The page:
These different activities exist, but we’ve yet to bundle them, or even identify them as an ecosystem. It’s a lot to ask of a new member of the workforce to navigate these systems individually. If the universities won’t, then I expect LinkedIn or similar will.
Are You Ready for this Grand Challenge?
We aren’t starting from scratch. Many individuals are formally developing their personal brands. (Accounting firm PwC even has an open learning and toolset to help — great way to build relationships with possible job candidates.) When you pay attention to what you can offer by developing your brand, it seems likely that there is also attention paid to what you could do to improve.
Universities are taking initial steps with shorter, more focused degrees, certificates, and open-enrollment. This provides the opportunity to create “mosaics” of capabilities with finer detail than might be offered by an undergraduate major, or even a major and then a master’s degree.
More employers are evaluating work product rather than degrees. Recruiters are using sophisticated tools to scour coding sites like GitHub for the best contributors — based on the work done, rather than the certification. Next steps can be to feed this information back to the educational ecosystem to keep the learning and working in sync.
I look forward to a day where we use similar sophisticated analytics to evaluate learning activities. For example, the Open Learning Initiative is taking steps to apply research on learning and cognition directly into how courses are designed, presented, and evaluated. Ideally this will become common practice.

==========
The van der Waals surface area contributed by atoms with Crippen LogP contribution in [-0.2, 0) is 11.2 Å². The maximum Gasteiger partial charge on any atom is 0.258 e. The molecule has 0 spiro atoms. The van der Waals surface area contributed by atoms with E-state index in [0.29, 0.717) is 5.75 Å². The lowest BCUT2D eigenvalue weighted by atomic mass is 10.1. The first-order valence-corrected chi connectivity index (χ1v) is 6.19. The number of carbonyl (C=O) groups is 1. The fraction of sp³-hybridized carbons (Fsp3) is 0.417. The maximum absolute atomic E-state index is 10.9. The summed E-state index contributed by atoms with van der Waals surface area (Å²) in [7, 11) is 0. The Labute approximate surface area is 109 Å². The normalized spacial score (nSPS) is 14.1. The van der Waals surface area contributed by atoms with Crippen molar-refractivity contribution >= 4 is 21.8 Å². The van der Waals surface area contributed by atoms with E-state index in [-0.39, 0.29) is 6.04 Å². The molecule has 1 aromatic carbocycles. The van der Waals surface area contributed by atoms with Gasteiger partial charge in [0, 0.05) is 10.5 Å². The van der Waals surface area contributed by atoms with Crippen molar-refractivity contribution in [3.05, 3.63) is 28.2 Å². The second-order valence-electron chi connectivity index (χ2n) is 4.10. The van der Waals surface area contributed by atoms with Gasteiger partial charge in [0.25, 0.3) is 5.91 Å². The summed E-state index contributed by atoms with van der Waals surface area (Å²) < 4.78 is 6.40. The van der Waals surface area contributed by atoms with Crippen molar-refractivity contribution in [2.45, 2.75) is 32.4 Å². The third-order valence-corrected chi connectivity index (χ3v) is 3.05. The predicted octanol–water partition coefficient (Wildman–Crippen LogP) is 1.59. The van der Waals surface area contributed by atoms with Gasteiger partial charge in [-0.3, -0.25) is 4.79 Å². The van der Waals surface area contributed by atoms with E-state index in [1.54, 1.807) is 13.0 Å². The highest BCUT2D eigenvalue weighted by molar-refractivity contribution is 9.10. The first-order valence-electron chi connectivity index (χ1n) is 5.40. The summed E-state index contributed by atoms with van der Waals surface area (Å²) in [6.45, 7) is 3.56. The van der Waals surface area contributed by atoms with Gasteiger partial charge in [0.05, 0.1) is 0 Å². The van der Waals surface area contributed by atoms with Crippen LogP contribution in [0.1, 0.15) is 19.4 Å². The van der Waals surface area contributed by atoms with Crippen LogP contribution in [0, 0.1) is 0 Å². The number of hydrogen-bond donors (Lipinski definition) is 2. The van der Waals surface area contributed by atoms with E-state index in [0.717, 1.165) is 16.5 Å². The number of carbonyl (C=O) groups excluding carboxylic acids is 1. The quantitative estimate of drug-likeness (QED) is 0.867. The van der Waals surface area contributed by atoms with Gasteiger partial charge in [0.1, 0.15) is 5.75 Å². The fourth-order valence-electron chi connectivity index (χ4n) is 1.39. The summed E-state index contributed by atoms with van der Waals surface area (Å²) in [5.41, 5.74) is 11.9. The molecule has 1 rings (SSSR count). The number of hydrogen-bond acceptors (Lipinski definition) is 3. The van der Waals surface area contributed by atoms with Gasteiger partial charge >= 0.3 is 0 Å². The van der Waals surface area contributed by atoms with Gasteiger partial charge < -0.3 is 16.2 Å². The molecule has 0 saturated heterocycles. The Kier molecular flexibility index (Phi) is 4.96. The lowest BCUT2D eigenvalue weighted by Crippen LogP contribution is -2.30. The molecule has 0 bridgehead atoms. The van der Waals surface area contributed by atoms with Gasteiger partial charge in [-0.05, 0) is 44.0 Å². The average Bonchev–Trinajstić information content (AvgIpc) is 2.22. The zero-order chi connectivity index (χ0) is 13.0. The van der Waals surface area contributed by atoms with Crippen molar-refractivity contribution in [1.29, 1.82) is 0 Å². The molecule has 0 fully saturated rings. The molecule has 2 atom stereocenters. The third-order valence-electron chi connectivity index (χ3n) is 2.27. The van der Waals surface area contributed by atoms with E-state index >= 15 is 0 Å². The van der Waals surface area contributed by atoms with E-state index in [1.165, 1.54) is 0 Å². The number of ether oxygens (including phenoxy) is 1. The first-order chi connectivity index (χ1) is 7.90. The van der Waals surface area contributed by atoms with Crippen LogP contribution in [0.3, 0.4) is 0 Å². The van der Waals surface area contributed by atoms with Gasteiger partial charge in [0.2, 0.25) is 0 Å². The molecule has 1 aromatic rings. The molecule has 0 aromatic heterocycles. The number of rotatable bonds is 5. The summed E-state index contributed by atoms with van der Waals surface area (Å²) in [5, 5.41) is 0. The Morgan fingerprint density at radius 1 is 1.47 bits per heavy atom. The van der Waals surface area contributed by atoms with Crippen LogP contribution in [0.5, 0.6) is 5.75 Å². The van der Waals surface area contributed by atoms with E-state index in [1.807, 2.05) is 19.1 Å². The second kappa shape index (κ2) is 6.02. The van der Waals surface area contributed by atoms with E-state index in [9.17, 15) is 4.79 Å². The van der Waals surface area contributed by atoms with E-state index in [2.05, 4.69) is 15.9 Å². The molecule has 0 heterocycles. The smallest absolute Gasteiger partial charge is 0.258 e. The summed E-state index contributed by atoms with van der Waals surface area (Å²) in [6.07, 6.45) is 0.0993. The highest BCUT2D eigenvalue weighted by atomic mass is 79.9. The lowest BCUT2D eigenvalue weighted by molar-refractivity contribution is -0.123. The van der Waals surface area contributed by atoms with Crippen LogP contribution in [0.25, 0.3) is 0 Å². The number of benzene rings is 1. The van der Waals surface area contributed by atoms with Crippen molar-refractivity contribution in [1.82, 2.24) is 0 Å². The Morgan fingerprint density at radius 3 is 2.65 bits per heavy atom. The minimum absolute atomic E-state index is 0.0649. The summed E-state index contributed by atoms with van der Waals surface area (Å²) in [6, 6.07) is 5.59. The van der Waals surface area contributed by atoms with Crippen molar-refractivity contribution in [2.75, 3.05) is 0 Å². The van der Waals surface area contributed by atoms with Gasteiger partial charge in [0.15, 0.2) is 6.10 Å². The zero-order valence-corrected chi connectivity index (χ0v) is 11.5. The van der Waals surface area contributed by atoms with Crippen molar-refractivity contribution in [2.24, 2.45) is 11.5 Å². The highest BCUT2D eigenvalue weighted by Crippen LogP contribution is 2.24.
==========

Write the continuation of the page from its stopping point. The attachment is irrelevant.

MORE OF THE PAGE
…ambitious but achievable goals that harness science, technology, and innovation to solve important national or global problems and that have the potential to capture the public’s imagination.
What I don’t see yet, and why I make this call for a Grand Challenge, is a trigger that will bring these efforts together. Perhaps it will be the talent gap (McKinsey suggests talent undersupply is costing between $800 million and $1 trillion — even just considering four sectors of the U.S. economy, cited here). Perhaps it will be a “killer app” that creates such vast opportunity we all have to get onboard. Perhaps it will be a grassroots effort that pushes governments, universities, and employers in the right direction.
Until then, let’s each take one step. I’ll improve my courses by leveraging the open learning initiative. What will you do?